Expert advice by TAL: The importance of waterproofing “wet” areas prior to tiling
A glazed-surface ceramic tile is usually impervious to moisture ingress via the top surface, as are porcelain tiles which are vitrified and have an extremely low water absorption. However, unmodified cement-based tile adhesive and grout is porous due to the inherently porous nature of cement conglomerates. This can easily allow water ingress into the installation, particularly if there are cracks or pinholes/voids in the grout.
Water permeating through the grout and tile adhesive layers into the substrate can result in unsightly damp patches or water damage to adjacent walls, or on the ceilings and walls of the level below. There is also a risk of a compromised tile installation if left untreated.
Proper substrate preparation, waterproofing and the use of suitably modified adhesive and grout systems are therefore essential for tiling to “wet” areas to ensure these issues do not occur.
While the water resistance of the grout and tile adhesive can be increased by modifying with a suitable latex additive (strictly in accordance with the manufacturers’ instructions), this does not replace the need for a proper waterproofing system prior to tiling. A waterproofing system ensures the prevention of water leaking through a tiling installation into the substrate and causing unsightly, and possibly costly, damage to the structure.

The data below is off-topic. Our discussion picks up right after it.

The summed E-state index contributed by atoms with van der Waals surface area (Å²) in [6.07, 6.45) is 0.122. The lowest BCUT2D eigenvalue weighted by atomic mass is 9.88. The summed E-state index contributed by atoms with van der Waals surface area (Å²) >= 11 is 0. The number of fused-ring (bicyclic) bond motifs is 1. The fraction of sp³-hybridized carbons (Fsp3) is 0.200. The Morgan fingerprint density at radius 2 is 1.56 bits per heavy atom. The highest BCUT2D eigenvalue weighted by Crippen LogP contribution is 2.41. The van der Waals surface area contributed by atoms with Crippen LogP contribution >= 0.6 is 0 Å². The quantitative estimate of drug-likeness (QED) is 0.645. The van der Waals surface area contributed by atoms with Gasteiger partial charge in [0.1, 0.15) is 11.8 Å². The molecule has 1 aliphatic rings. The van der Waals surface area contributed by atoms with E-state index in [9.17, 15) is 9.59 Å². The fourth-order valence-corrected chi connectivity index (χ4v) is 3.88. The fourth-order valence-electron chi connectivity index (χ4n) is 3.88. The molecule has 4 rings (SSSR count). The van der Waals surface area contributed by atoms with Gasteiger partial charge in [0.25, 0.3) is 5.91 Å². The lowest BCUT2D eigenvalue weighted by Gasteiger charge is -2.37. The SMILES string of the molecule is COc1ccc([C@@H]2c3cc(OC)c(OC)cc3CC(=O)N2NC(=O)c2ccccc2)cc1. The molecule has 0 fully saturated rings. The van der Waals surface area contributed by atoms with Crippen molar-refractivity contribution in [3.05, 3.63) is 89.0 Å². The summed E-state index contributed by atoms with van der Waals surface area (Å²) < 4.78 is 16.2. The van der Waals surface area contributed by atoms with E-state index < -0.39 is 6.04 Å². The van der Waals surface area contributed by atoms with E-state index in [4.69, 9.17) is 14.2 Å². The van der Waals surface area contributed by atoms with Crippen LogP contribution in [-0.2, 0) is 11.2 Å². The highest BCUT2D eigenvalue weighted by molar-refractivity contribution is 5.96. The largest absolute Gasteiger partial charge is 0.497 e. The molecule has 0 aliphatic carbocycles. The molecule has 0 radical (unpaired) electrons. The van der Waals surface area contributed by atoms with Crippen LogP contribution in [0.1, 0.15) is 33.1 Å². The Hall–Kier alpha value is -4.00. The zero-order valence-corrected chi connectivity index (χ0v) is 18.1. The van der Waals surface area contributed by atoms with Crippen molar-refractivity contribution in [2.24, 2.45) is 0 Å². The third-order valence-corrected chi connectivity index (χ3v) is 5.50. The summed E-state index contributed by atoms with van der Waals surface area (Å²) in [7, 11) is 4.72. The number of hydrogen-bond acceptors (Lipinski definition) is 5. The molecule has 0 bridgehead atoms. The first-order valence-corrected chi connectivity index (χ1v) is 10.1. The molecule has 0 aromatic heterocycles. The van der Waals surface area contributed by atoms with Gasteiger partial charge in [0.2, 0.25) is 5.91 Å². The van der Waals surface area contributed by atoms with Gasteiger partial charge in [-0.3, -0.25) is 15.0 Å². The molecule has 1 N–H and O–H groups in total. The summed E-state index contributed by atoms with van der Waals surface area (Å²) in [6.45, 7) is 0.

Water ingress and damage should be addressed as soon as a problem is detected.
In most instances, the ingress of water through tile installations will occur in “wet” areas, such as showers, bathrooms, balconies, and commercial kitchens on suspended slabs (which are subjected to frequent cleaning).
Use a waterproofing compound that is compatible with a cementitious tile adhesive, as the tile adhesive can be applied directly to the waterproofing, eliminating the need for a priming system or the risk of a failure of the installation if the materials are not fully compatible.
If there is no waterproofing system in place below the tiles, or if the waterproofing system has failed, the most effective solution is to remove the tiles and start the waterproofing and tiling process from scratch.
t is also possible to waterproof and tile over existing tiles, provided the existing tiles are in good condition and firmly attached to the substrate, not cracked, loose or hollow sounding, and the level of the current floor allows for a height increase, especially around drains and at door entrances.
The best way of determining the root of the problem, is to consult a waterproofing specialist, or a professional tiling contractor with experience in waterproofing issues.
For more information, contact TAL: Tel: +27 860 000 TAL (825) Email: firstname.lastname@example.org Website: www.tal.co.za